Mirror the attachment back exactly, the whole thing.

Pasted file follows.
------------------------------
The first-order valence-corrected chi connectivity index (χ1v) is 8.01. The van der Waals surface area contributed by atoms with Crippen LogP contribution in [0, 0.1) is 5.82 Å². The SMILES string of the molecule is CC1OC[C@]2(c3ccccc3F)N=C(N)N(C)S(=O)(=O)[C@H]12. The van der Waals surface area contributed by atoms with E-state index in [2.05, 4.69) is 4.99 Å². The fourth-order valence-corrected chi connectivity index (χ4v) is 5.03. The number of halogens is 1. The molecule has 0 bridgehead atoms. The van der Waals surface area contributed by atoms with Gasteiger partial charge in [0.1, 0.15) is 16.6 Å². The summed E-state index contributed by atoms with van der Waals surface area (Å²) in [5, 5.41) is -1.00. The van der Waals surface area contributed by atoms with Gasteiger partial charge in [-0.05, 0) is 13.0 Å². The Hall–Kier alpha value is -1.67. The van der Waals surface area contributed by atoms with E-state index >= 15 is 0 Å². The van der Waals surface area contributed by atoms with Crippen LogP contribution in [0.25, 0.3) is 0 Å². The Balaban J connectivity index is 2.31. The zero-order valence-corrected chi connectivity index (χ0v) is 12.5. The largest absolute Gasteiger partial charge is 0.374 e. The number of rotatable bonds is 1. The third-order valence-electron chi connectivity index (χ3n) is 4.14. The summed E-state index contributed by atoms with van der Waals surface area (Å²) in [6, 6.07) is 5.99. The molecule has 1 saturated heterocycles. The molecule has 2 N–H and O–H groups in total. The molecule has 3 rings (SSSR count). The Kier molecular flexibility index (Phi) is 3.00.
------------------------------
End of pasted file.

The first-order valence-corrected chi connectivity index (χ1v) is 8.01. The van der Waals surface area contributed by atoms with Crippen LogP contribution in [0, 0.1) is 5.82 Å². The SMILES string of the molecule is CC1OC[C@]2(c3ccccc3F)N=C(N)N(C)S(=O)(=O)[C@H]12. The van der Waals surface area contributed by atoms with E-state index in [2.05, 4.69) is 4.99 Å². The fourth-order valence-corrected chi connectivity index (χ4v) is 5.03. The number of halogens is 1. The molecule has 0 bridgehead atoms. The van der Waals surface area contributed by atoms with Gasteiger partial charge in [0.1, 0.15) is 16.6 Å². The summed E-state index contributed by atoms with van der Waals surface area (Å²) in [5, 5.41) is -1.00. The van der Waals surface area contributed by atoms with Gasteiger partial charge in [-0.05, 0) is 13.0 Å². The Hall–Kier alpha value is -1.67. The van der Waals surface area contributed by atoms with E-state index >= 15 is 0 Å². The van der Waals surface area contributed by atoms with Crippen LogP contribution in [0.25, 0.3) is 0 Å². The Balaban J connectivity index is 2.31. The zero-order valence-corrected chi connectivity index (χ0v) is 12.5. The largest absolute Gasteiger partial charge is 0.374 e. The number of rotatable bonds is 1. The third-order valence-electron chi connectivity index (χ3n) is 4.14. The summed E-state index contributed by atoms with van der Waals surface area (Å²) in [6, 6.07) is 5.99. The molecule has 1 saturated heterocycles. The molecule has 2 N–H and O–H groups in total. The molecule has 3 rings (SSSR count). The Kier molecular flexibility index (Phi) is 3.00.